This was fine for an Low Frequency Oscillator. But if I wanted to design and build a decent DIwhy audio oscillator with an output frequency ranging from 20hz to 20khz, using only an AVR 8 bit, well, forget it.

The obvious thing to do was to get my hands on a faster processor--one that has a processor speed well above the 328's 16-20Mhz speed limit and its 4-5Mhz limit for SPI.  

My search came down to two processor families for future DiWhy adventures: the RP2040 and the STM32.  

Choosing between these two was a bit difficult. The RP2040 is more "hobby focused" and appears to be documented in a more user friendly way, especially for DIwhy newbies. It also has an extremely interesting feature--"PIO pins"; fascinating and 1001 uses! 

I need to discuss PIO with my urologist at some point but not now, OK? 

But for me RP2040's have a big problem: they are only available in QFN  SMD packages. This means the IC has no exposed pins for soldering since its solder pins are under the IC. Which makes fabricating custom RP2040 dev boards at home, using a hot air SMD solder process, difficult and/or impossible. I am not sure why RP made this choice, to make the chip fit on smaller boards, certainly? But its target audience is someone like me, building things at home best I can. So why, scotty, why? I won't bother with QFN, if it doesn't work, is it fab?  Bad code?  I won't know. Existing RP2040 development boards are affordable so if you want to go that route, you can. For now, not me.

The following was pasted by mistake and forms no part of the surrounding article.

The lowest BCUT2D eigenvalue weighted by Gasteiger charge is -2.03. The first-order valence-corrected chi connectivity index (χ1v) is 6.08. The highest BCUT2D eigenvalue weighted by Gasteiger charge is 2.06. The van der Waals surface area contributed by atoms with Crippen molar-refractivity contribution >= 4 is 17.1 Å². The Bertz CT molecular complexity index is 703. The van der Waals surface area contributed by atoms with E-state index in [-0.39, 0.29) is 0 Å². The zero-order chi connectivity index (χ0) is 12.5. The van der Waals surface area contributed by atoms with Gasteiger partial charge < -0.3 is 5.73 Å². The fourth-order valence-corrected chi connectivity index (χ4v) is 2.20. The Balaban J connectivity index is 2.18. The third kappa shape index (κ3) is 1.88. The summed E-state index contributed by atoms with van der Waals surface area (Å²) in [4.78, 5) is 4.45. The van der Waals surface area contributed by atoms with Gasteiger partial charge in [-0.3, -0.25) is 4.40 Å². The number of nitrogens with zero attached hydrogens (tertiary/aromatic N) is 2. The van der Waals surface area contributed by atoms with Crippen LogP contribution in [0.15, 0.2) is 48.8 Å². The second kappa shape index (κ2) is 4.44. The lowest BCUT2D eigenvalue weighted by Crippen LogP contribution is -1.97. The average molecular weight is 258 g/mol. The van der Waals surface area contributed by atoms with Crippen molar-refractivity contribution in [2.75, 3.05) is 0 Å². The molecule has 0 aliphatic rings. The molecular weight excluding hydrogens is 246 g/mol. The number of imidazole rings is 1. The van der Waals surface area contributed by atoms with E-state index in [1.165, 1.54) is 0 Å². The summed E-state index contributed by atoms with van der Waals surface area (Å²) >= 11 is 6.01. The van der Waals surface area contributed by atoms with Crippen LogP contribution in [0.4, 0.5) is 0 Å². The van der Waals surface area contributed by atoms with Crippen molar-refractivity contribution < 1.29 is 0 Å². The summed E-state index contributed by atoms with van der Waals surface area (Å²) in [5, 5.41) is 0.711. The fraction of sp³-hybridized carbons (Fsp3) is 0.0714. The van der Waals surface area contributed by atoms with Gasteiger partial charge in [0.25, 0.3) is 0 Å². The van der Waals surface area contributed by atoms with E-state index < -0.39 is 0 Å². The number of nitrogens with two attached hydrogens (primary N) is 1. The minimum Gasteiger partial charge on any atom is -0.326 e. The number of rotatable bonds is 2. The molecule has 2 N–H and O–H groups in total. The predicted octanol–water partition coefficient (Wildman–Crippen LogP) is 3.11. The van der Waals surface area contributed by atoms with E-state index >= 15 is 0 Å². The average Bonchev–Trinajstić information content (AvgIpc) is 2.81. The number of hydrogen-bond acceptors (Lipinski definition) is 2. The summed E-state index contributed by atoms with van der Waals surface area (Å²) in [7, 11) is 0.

For me--STM32 it is.